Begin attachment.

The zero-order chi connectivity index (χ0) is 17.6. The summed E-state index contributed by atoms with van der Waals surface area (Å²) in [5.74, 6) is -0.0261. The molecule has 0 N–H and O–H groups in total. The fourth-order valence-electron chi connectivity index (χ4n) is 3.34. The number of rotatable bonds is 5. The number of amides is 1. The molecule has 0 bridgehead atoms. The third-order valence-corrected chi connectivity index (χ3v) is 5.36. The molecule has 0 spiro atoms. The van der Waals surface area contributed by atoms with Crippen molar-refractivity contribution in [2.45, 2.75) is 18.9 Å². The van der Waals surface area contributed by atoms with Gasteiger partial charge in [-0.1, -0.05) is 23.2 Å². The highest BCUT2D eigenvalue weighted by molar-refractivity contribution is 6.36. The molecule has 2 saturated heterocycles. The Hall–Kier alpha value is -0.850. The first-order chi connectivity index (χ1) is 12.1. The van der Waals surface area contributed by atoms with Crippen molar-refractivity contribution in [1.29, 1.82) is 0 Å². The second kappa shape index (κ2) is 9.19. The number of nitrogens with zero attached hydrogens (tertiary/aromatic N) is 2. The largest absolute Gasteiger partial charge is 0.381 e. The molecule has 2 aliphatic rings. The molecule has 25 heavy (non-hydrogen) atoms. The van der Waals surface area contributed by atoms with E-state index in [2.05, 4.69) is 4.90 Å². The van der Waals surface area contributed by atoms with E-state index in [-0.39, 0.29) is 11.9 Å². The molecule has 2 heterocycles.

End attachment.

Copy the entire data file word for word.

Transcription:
The zero-order chi connectivity index (χ0) is 17.6. The summed E-state index contributed by atoms with van der Waals surface area (Å²) in [5.74, 6) is -0.0261. The molecule has 0 N–H and O–H groups in total. The fourth-order valence-electron chi connectivity index (χ4n) is 3.34. The number of rotatable bonds is 5. The number of amides is 1. The molecule has 0 bridgehead atoms. The third-order valence-corrected chi connectivity index (χ3v) is 5.36. The molecule has 0 spiro atoms. The van der Waals surface area contributed by atoms with Crippen molar-refractivity contribution in [2.45, 2.75) is 18.9 Å². The van der Waals surface area contributed by atoms with Gasteiger partial charge in [-0.1, -0.05) is 23.2 Å². The highest BCUT2D eigenvalue weighted by molar-refractivity contribution is 6.36. The molecule has 2 saturated heterocycles. The Hall–Kier alpha value is -0.850. The first-order chi connectivity index (χ1) is 12.1. The van der Waals surface area contributed by atoms with Crippen molar-refractivity contribution in [1.29, 1.82) is 0 Å². The second kappa shape index (κ2) is 9.19. The number of nitrogens with zero attached hydrogens (tertiary/aromatic N) is 2. The largest absolute Gasteiger partial charge is 0.381 e. The molecule has 2 aliphatic rings. The molecule has 25 heavy (non-hydrogen) atoms. The van der Waals surface area contributed by atoms with E-state index in [2.05, 4.69) is 4.90 Å². The van der Waals surface area contributed by atoms with E-state index in [-0.39, 0.29) is 11.9 Å². The molecule has 2 heterocycles.